The children have a fabulous adventure in the boat, and catch an enormous Mameluke fish which drags the small boat around like a whale until it eventually gives up the ghost. They sail it back to shore and then struggle to carry its huge carcass back to Moomin valley.

Where they discover that the whole house has become completely overgrown with vines and creepers and fruit trees which have all erupted from those botanical specimens which we saw Moominmamma throw into the hat. They have to hack their way into the cellar to gain entrance, while Moominpappa is breaking Moominmamma free from the bedroom where she’s been blocked in by thick vines and creepers.

Once this is all sorted out, the children have a wild afternoon playing Tarzan and Jane, swinging from the creepers hanging from the drawing room ceiling.

Outside the Hemulen gets bored of guarding the fish in the rain. When it eases off a bit he gets some matches and starts a fire, initially to keep warm but then decides to roast the fish. So the family ends all its jungle adventures just in time to come outside for an open air, fresh fish barbecue!

Next morning Thigumy and Bob arrive, two little creatures who speak their own language and have brought a heavy suitcase. They are taken in by Moominmamma, like all other creatures, fed milk and soon find a corner of the Moominhouse to live in. They tell the Moomins the suitcase really belongs to the Groke and she’ll probably come looking for it. Sure enough that night the air goes chill and the big sad Groke appears on their doorstep. After staring morosely, she slips away without saying a word. (When I was a boy it gave me some kind of frisson that so many of the key characters are female; I can’t define it exactly, but it added to the books’ exoticism, compared to lots of English children’s stories which were more often than not about boys.)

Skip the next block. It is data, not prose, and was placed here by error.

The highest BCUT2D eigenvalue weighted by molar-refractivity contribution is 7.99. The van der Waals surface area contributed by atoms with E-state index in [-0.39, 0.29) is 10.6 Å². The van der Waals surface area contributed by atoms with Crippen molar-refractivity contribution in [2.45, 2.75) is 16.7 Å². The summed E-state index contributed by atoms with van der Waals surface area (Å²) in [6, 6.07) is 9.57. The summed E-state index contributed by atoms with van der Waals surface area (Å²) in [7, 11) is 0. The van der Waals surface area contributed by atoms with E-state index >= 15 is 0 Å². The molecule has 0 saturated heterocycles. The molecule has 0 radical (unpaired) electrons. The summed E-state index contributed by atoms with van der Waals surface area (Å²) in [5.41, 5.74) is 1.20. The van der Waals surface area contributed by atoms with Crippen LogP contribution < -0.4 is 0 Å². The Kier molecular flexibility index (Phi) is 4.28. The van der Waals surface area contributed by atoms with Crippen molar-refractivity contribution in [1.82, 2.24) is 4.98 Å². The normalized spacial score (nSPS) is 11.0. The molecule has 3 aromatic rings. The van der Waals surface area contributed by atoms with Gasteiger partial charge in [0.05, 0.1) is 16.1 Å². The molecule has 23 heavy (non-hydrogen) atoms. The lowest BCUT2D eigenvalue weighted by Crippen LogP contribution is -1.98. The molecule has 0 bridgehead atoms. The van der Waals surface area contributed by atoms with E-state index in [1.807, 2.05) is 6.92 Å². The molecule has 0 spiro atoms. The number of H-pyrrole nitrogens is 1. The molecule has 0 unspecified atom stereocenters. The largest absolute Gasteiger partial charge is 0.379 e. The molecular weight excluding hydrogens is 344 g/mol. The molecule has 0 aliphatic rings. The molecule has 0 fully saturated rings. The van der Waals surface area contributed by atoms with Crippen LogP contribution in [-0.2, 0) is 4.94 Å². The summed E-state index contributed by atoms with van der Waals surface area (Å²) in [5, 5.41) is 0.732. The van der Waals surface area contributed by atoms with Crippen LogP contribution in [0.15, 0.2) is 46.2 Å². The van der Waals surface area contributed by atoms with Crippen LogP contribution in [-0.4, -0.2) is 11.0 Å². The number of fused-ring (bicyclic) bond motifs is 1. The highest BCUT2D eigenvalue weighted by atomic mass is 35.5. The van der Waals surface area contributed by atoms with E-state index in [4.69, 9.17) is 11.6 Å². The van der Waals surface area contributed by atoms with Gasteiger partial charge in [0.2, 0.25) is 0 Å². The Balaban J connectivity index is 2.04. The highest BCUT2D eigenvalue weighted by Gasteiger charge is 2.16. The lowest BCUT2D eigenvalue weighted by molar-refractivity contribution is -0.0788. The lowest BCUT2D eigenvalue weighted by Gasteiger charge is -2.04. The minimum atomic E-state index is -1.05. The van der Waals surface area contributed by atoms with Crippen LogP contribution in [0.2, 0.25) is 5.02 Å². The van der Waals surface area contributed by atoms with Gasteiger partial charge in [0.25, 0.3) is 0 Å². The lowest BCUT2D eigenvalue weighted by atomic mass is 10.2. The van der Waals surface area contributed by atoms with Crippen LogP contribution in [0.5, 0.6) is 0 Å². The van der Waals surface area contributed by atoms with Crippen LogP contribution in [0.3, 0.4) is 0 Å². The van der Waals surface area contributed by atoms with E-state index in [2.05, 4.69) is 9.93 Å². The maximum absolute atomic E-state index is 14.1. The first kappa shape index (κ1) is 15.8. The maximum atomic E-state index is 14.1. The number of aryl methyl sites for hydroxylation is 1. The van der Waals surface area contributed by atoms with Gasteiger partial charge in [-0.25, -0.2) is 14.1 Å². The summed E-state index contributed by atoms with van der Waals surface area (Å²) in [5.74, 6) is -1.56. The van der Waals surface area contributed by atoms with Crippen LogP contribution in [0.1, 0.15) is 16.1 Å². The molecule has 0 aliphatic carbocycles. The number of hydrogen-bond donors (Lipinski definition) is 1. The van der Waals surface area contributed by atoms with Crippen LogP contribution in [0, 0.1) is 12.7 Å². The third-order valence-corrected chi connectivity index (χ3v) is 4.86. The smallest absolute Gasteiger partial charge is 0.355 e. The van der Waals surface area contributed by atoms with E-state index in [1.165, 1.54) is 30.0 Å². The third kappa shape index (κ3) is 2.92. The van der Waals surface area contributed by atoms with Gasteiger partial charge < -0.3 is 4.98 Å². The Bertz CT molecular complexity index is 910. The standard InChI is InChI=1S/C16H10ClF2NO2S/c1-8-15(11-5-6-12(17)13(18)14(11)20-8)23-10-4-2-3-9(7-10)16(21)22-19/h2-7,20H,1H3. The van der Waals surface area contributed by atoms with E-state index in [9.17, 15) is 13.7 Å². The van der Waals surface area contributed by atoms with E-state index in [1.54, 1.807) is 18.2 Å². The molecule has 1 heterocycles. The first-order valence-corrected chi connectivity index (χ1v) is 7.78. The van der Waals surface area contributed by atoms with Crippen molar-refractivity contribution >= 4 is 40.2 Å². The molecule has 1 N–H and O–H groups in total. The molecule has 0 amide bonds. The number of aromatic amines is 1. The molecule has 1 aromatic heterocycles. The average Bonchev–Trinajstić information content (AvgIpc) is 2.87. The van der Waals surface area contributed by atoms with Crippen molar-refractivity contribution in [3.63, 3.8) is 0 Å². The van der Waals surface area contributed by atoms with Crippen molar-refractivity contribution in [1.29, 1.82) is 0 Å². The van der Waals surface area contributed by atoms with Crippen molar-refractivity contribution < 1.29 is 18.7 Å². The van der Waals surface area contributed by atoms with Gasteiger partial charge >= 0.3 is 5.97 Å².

The Snork is very pompous and bureaucratic. He tries to organise a court to prosecute Thingummy and Bob for stealing the Groke’s suitcase. Thingumy and Bob blow cherry stones at him through their peashooters. All the characters are allotted roles like prosecuting lawyer and jury. It is all great fun.

Suddenly there is a chill over the forest, the sun goes behind a cloud, all the colour leeches out of things. The Groke has returned. But it’s not the suitcase she wants back, it’s the contents. Thingumy and Bob refuse. Moominmamma has a brainwave and goes and gets the Hobgoblin’s Hat: will the Groke accept the hat instead of the contents of the suitcase? To prove its magic they put a couple of cherries into the hat and – luckily for everyone – these turns into rubies. The Groke is impressed, takes the hat, disappears and is never heard from again.